4 Things You Need to Know About… Shlomtzion Hamalka

Queen of Judea

200px-Salome_Alexandra1. Salome Alexandra – or Alexandra of Jerusalem – was one of only two women to rule of ancient Judea (76-67 BCE) and the last ruler of the independent kingdom to die.

2. She became queen when her husband, Alexander Janneus, died. While he was king, she seems not to have wielded great political power. There was strife during his reign, and he actively sought to suppress the Pharisees (traditionalists) in favor of the Sadducees (Hellenists). According to Talmudic sources, she sought to protect the Pharisees from his persecution. The Talmud says she was the sister of the sage Shimon ben Shetach, a Pharisee – though Josephus doesn’t mention any such connection. In any case, upon his death Alexander Janneus left the government to the care of his wife, rather than to any of his sons.

3. As queen, she immediately set out to settle differences. She made peace with the Pharisees, thus securing the Hasmonean dynasty. The Sanhedrin – initially established by her husband –  was reorganized in favor of the Pharisees, and her eldest son, Hyrcanus II, was made high priest. Also, she reinforced protection of Judea’s borders by fortifying towns.

4. Her reign brought peace and prosperity – Shlomtzion means “peace of Zion.” Indeed, rabbinical sources relate that while she ruled the rain fell only on Shabbat, enabling working people to earn money every working day. Grains of wheat were said to have grown as large as kidney beans, and all things fared well. Who am I to say differently?

shlom zionIn Tel Aviv, you’ll find Shlomtzion Hamalca Street north of Yehudah HaMaccabi and south of Bene Dan, near the Yarkon River and the youth hostel.

In Jerusalem, look for Shelomziyyon Hamalka near the City Hall and the Mamilla Mall.

My thanks to Ido Biran, Telavivi, for his photo of the street sign in Tel Aviv.

 

 

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5 Things You Need to Know About…Nahum Gutman

Israeli artist

1. Nahum Gutman was born in Bessarabia in 1898. In 1905, his family moved to Palestine, where he attended Herzliya Gymnasium and later served, during World War I, in the Jewish Legion. He studied art at the Bezalel School before going to Europe in 1920 to study in Vienna, Berlin and Paris. He returned home in 1926.

GUTMAN m_12. Together with Reuven Rubin and Ziona Tagger [see my blogpost of 11/5/14] he pioneered a distinctively Israeli artistic style that portrayed the landscape, the light and the people of Eretz Yisrael.

3. Gutman’s vibrant use of color is a keynote of his work. He often portrayed the Arab community, depicting both the sensuousness and the grittiness of life in the Middle East. He painted in a variety of media, including oil, gouache, watercolor and pen and ink; and he produced many large sculptures and mosaics. Critics have found notes of Renoir, Picasso, Rousseau and Dufy in his work.

Gutman, Nachum4. He is notable, as well, for writing and illustrating children’s books. In 1931, he co-founded a children’s journal, Davar LaYeladim, and remained on its staff for 32 years. Among the many awards he received for his work in children’s literature was the Israel Prize, conferred in 1978.

220px-Gutman_bialik_street

 

 

5. He died in 1980. His work can be seen all over Tel Aviv –  in a mosaic mural at the Shalom Tower; in a mosaic wall at Herzliya High School; in a mosaic fountain on Bialik Street; and at the Nahum Gutman Museum at 21 Rokach St., Neve Tzedek.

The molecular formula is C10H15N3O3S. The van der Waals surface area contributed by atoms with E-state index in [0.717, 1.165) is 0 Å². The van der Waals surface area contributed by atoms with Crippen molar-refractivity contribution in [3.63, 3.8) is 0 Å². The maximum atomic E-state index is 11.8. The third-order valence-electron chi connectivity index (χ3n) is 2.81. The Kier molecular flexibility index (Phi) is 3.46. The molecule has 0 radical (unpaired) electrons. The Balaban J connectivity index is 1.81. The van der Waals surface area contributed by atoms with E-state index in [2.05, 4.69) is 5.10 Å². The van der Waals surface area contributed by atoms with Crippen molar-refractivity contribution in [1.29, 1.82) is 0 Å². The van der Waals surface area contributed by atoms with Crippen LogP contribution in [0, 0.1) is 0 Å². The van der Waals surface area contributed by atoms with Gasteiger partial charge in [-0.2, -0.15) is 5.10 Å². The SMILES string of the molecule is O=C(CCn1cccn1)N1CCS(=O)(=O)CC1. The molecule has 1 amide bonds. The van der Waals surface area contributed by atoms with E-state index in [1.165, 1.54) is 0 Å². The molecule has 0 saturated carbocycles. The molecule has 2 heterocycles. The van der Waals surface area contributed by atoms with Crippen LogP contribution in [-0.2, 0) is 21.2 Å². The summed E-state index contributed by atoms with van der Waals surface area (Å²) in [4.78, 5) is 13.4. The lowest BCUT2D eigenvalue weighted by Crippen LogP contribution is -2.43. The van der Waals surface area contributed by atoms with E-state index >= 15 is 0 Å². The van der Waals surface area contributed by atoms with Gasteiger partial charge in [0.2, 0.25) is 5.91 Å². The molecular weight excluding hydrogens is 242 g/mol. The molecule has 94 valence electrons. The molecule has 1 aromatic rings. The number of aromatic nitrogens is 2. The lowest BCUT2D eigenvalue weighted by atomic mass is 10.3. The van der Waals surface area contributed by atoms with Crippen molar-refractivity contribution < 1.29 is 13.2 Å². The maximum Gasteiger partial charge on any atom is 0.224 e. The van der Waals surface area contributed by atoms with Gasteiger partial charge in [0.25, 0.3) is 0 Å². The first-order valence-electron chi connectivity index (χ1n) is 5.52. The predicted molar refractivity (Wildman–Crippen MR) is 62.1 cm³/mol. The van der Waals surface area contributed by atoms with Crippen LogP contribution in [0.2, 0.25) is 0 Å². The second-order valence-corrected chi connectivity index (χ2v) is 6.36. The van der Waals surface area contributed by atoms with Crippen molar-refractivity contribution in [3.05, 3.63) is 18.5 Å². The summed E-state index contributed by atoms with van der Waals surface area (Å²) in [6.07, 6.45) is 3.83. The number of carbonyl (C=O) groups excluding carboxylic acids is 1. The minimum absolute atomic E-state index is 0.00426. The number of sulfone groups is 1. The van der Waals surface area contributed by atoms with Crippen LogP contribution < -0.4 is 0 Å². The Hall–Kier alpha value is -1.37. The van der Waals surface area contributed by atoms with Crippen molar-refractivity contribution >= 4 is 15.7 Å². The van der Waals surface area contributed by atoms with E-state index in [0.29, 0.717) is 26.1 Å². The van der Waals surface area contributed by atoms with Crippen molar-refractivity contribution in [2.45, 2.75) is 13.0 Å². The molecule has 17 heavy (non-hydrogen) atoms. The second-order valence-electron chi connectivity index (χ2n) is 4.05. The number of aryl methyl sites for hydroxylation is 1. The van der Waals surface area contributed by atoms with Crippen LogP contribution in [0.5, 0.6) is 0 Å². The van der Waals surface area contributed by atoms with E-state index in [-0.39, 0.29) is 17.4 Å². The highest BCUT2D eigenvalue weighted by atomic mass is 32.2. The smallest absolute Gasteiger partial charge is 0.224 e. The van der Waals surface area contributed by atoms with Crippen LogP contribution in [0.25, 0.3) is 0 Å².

gutman

Many thanks to Ido Biran,Telavivi, for this photo of Nahum Gutman Street, located northwest of Tel Aviv University.

 

 

 

8 Things You Need to Know About… Nathan Axelrod

Pioneer of Hebrew cinema

1. Nathan Axelrod was born in Russia in 1905 and made aliyah in 1926. Finding no film industry in Palestine, he improvised some equipment and began filming.

cropAxelrod2. He made a studio out of two wooden shacks, dubbing his creation “Eat Your Heart Out, Hollywood.” The studio began putting out films in 1927, initially as the Modelet Company. In 1934, as the Carmel Company, it began filming weekly newsreels.

3. Axelrod filmed Israeli pioneers establishing settlements, draining swamps, irrigating new farmland, developing Tel Aviv, building the land and developing cultural life. Later he filmed the founding of Nahariya, the immigration of German Jewry and the declaration of Israel’s independence. Film foot by film foot, he created a treasure trove.

4. He made some of the earliest films in the Hebrew language. In 1931, he scripted and photographed the first locally-produced feature film, a comedy set at the annual Purim carnival in Tel Aviv. It was called “Biyemei” (Once Upon a Time). He also directed films, including “Don Quishote and Sa’adia Pantsa” (1956).

5. In the 1960s he produced the film “The True Story of Palestine,” comprised mainly of excerpts from the Carmel newsreels. In the 70s, “The Pillar of Fire,” about the Zionist movement, was created by Israeli TV largely from Axelrod’s documentary footage.

axelrod head shot6. Axelrod’s film archive is a priceless compilation documenting the years 1927-58. It includes roughly 400,000 feet (two hundred hours) of film: 150,000 before the founding of the State of Israel and 250,000 after. The story of its conservation, duplication and transfer to the Israeli State Archives is a saga in itself, covering the years 1959-87.

7. The original films are in France at the National Film Institute. The Israeli State Archive has a full set of duplicates; you can see some of them online at YouTube. http://www.youtube.com/channel/UCOH_oW31tWhVFHwreAxhIgA

8. Nathan Axelrod died in 1987, leaving the largest and most comprehensive collection of documentaries of Israel’s early years. The full collection is described in The Nathan Axelrod Collection, first published in 1994.

N_L_DSC01979You’ll find Natan Akselrod Street in north Tel Aviv running east off Sderot Levi Eshkol, not far from Arnold Schoenberg Square.

Thanks to Ido Biran facebook.com/telavivi1909 for the street photo.

12 Things You Need to Know About… Menahem Begin

Warrior and peacemaker